Speaker 1: Hiring is a perfect example of crosstalk.

Speaker 2: You think that's where the most confirmation bias-

Speaker 1: Professionally, like where you see it the most. I mean there's ideas and stuff, but you know, a lot of people are involved in the hiring process and they're looking for, they've made a decision because they have a role that they're trying to fill. And if you're like DG, you're drowning and stuff to do. So you're looking for anybody, a lifeline, anyone to help you. And so that is a sneaky place where confirmation bias will come in pretty quickly. And that's why you want to wait. That's why I've always had, or for a long time now I've had the 24 hour test, where when I interview someone, I don't form, I try hard not to form a positive or negative opinion on them. Instead I give myself 24 hours to sleep on it, to think about it. And then I start to think about what just happened because too quickly, I was running into confirmation bias of like, I like this person. This was interesting. And I just started to ignore all the warning signs. And instead I used confirmation bias to get myself in trouble.

Speaker 2: To the point where I've stopped messaging you, after I interview someone, even if it's somebody you want me to interview, I never text you after and say, Hey, I met with so- and- so. Here's what I think. Always wait to the next day, because I know that your response to me is going to be.

Speaker 1: Sleep on it.

Speaker 2: I don't want to hear your feedback now. You got to sleep on it. I got to sleep on it. And I'll hear from you tomorrow.

Speaker 1: And come on in.

Speaker 2: And oftentimes it changes.

Speaker 1: Yep.

Speaker 2: You think about it, you have a different point of view. It's the same thing, it's the same reason why, if you're stuck on something, you go for a run or you work out or you go for a walk and like your brain just unhooks from that thing and you get the real, you get the clarity and the real answer. I was looking for definitions for confirmation bias before we explained it, and I love this one, which is like, it is more of a description than a definition, but it's when you only legitimize facts that support your point of view.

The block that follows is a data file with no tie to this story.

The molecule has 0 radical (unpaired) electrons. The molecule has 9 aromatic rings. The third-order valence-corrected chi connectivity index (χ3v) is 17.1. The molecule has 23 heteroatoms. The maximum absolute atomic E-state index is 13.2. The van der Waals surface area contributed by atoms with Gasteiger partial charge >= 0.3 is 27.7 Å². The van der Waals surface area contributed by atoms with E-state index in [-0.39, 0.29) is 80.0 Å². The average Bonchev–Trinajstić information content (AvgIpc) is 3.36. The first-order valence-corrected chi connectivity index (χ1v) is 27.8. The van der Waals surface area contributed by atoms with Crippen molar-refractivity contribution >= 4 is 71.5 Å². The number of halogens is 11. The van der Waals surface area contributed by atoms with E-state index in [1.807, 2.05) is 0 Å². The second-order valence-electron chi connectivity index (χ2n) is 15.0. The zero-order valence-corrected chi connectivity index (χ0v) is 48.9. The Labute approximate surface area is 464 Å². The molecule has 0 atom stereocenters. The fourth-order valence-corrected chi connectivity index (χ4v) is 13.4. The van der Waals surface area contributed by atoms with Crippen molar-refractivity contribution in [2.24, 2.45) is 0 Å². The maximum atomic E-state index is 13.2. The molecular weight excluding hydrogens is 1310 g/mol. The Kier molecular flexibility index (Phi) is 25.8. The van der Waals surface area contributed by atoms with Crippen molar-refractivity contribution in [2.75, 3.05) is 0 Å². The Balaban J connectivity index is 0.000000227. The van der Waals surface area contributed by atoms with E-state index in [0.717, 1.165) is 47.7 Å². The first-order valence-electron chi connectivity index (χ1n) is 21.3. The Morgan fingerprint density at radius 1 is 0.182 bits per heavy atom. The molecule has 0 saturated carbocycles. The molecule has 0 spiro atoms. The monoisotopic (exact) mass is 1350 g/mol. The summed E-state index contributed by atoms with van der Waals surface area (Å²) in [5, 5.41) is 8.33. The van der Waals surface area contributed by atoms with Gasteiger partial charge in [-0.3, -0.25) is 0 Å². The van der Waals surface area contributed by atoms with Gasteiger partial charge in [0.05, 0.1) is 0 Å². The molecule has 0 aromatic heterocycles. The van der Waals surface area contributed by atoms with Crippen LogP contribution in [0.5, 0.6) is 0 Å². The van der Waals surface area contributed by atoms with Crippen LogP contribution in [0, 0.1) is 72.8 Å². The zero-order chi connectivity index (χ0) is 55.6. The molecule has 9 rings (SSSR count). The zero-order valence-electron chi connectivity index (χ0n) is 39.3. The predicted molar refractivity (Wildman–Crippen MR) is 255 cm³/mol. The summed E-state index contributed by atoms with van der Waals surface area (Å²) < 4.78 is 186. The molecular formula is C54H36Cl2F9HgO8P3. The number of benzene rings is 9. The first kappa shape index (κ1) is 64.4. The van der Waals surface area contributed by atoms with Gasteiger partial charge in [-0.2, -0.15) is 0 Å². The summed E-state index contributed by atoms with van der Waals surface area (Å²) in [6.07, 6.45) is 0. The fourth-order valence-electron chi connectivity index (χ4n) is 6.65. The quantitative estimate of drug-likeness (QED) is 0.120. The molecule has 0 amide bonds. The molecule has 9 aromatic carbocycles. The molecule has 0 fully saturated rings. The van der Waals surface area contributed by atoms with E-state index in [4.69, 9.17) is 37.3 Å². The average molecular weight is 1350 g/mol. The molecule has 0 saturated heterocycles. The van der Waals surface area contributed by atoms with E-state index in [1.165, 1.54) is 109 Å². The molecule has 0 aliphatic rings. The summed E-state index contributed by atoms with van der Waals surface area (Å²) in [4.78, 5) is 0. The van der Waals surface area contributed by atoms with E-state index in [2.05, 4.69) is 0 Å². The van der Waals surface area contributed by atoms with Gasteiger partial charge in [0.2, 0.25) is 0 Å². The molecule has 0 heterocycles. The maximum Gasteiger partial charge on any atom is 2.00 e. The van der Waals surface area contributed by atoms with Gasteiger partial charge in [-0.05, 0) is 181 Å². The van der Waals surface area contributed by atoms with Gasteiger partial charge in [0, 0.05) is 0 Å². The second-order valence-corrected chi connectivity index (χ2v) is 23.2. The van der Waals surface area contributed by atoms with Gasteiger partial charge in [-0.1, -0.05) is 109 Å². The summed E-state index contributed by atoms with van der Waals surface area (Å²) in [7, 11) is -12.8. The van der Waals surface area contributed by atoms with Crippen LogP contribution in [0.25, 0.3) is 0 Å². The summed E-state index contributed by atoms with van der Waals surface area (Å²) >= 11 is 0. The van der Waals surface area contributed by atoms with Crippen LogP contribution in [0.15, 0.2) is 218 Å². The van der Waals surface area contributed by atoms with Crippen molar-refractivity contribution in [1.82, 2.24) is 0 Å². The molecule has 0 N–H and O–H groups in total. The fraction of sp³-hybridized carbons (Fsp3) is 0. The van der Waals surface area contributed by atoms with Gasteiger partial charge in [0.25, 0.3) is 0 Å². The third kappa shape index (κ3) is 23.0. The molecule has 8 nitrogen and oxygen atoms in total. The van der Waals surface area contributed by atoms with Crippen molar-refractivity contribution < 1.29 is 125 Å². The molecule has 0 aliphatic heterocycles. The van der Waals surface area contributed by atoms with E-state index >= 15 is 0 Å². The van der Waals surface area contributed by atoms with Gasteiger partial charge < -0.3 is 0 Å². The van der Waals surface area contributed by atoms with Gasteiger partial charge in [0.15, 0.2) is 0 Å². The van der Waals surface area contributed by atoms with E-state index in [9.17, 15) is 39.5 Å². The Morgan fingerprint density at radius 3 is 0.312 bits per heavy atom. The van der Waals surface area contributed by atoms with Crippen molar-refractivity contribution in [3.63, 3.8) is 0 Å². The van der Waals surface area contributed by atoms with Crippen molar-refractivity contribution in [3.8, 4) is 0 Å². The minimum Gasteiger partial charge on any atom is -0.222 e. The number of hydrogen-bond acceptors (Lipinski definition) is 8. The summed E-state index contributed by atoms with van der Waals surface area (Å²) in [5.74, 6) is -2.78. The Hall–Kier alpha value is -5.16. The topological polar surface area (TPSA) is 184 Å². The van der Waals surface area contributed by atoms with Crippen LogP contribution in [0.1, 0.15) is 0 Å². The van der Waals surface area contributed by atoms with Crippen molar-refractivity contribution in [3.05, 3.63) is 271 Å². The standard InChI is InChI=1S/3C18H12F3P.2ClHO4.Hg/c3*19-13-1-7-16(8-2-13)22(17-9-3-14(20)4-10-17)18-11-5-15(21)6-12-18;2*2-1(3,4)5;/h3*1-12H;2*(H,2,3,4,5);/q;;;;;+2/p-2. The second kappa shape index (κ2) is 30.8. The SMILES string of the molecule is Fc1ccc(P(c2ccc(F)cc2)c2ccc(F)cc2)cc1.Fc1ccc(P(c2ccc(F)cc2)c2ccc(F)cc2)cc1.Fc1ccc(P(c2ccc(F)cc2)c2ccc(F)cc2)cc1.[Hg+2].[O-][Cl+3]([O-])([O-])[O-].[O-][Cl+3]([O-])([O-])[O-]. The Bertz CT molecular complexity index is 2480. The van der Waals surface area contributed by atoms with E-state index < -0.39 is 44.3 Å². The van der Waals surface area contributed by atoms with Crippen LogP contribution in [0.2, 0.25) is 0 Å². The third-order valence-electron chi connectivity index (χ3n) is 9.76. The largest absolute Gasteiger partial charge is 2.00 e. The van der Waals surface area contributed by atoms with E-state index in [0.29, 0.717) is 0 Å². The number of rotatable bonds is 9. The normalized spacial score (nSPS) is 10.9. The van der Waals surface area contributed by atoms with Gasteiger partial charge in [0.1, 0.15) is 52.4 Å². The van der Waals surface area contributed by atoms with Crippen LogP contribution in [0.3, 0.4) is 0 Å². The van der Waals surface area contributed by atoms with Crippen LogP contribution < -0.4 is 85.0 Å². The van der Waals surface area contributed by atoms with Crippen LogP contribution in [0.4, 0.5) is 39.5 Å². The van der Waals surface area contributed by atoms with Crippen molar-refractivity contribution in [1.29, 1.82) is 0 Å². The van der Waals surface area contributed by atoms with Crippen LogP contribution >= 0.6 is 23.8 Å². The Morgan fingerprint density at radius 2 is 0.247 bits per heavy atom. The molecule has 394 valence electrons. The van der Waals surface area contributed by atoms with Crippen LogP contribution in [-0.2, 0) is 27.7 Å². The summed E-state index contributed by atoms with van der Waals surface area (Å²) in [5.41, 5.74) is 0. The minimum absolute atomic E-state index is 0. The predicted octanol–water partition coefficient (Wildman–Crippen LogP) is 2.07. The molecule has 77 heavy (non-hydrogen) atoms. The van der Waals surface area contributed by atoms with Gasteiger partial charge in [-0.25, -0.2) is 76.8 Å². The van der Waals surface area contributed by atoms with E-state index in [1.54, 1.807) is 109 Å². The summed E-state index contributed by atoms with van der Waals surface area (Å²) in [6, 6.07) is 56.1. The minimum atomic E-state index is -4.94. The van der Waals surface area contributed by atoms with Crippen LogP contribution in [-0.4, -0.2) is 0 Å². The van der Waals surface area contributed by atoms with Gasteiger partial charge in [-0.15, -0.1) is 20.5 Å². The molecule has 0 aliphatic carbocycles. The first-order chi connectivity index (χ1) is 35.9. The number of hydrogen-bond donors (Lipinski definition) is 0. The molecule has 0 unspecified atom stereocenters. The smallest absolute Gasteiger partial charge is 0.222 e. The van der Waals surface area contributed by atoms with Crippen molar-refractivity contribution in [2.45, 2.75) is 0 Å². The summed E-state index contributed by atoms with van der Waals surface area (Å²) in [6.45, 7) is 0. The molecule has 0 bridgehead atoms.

Speaker 1: Yep.

Speaker 2: Which if we, this podcast is about learning. And so much, we talk about with learning, confirmation bias is such an important piece of understanding that while you're learning. The other thing is it's because our brains have to, I didn't make this up, this is from somewhere. Our brains have to try and process so much stuff. So instead our brain tries to take the shortcut and focuses on what it thinks is the most important. That's confirmation bias.

Speaker 1: Yep.

Speaker 2: Right? Which is your example of me, right? You said I'm busy, I'm doing a lot of things. So I see something that looks good and say, boom, we got it.

Speaker 1: Jump on it.

Speaker 2: Yep.

Speaker 1: All right, so this is a sneaky one. Do you think G2 has a confirmation bias? I'm sure he does.

Speaker 3: Everybody does.

Speaker 2: Yeah, he said everybody does. Yeah, I'm sure. Yeah, for sure. I think it'd be weird if you don't have a confirmation bias. The point is not in us talking about confirmation bias is that it's not a flaw.

Speaker 1: No.

Speaker 2: It's you have to become aware of it.

Speaker 1: Mm- hmm(affirmative), so you can control.